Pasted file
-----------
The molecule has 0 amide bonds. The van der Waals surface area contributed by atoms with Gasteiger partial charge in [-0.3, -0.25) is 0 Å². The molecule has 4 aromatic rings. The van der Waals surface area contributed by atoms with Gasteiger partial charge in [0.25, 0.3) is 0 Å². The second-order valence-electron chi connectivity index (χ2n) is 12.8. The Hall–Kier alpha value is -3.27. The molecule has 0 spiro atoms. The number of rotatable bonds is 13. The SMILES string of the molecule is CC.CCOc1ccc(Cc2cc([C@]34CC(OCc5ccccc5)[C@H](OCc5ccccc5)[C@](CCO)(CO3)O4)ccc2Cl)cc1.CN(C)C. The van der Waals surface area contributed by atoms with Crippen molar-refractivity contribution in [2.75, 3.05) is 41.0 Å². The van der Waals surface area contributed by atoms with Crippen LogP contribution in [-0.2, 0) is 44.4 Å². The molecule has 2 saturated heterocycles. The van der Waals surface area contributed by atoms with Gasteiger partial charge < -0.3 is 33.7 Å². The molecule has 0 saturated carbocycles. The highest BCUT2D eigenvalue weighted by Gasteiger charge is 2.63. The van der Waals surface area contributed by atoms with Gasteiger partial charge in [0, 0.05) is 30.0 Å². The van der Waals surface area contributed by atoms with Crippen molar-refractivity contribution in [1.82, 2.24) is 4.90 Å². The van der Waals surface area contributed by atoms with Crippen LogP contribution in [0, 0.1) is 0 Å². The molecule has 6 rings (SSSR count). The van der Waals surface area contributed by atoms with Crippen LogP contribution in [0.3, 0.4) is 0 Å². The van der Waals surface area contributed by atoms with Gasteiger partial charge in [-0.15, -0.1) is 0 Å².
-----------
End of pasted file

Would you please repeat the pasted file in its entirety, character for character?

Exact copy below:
The molecule has 0 amide bonds. The van der Waals surface area contributed by atoms with Gasteiger partial charge in [-0.3, -0.25) is 0 Å². The molecule has 4 aromatic rings. The van der Waals surface area contributed by atoms with Gasteiger partial charge in [0.25, 0.3) is 0 Å². The second-order valence-electron chi connectivity index (χ2n) is 12.8. The Hall–Kier alpha value is -3.27. The molecule has 0 spiro atoms. The number of rotatable bonds is 13. The SMILES string of the molecule is CC.CCOc1ccc(Cc2cc([C@]34CC(OCc5ccccc5)[C@H](OCc5ccccc5)[C@](CCO)(CO3)O4)ccc2Cl)cc1.CN(C)C. The van der Waals surface area contributed by atoms with Crippen molar-refractivity contribution in [2.75, 3.05) is 41.0 Å². The van der Waals surface area contributed by atoms with Crippen LogP contribution in [-0.2, 0) is 44.4 Å². The molecule has 2 saturated heterocycles. The van der Waals surface area contributed by atoms with Gasteiger partial charge < -0.3 is 33.7 Å². The molecule has 0 saturated carbocycles. The highest BCUT2D eigenvalue weighted by Gasteiger charge is 2.63. The van der Waals surface area contributed by atoms with Gasteiger partial charge in [0, 0.05) is 30.0 Å². The van der Waals surface area contributed by atoms with Crippen molar-refractivity contribution in [1.82, 2.24) is 4.90 Å². The van der Waals surface area contributed by atoms with Crippen LogP contribution in [0, 0.1) is 0 Å². The molecule has 6 rings (SSSR count). The van der Waals surface area contributed by atoms with Crippen LogP contribution in [0.3, 0.4) is 0 Å². The van der Waals surface area contributed by atoms with Gasteiger partial charge in [-0.15, -0.1) is 0 Å².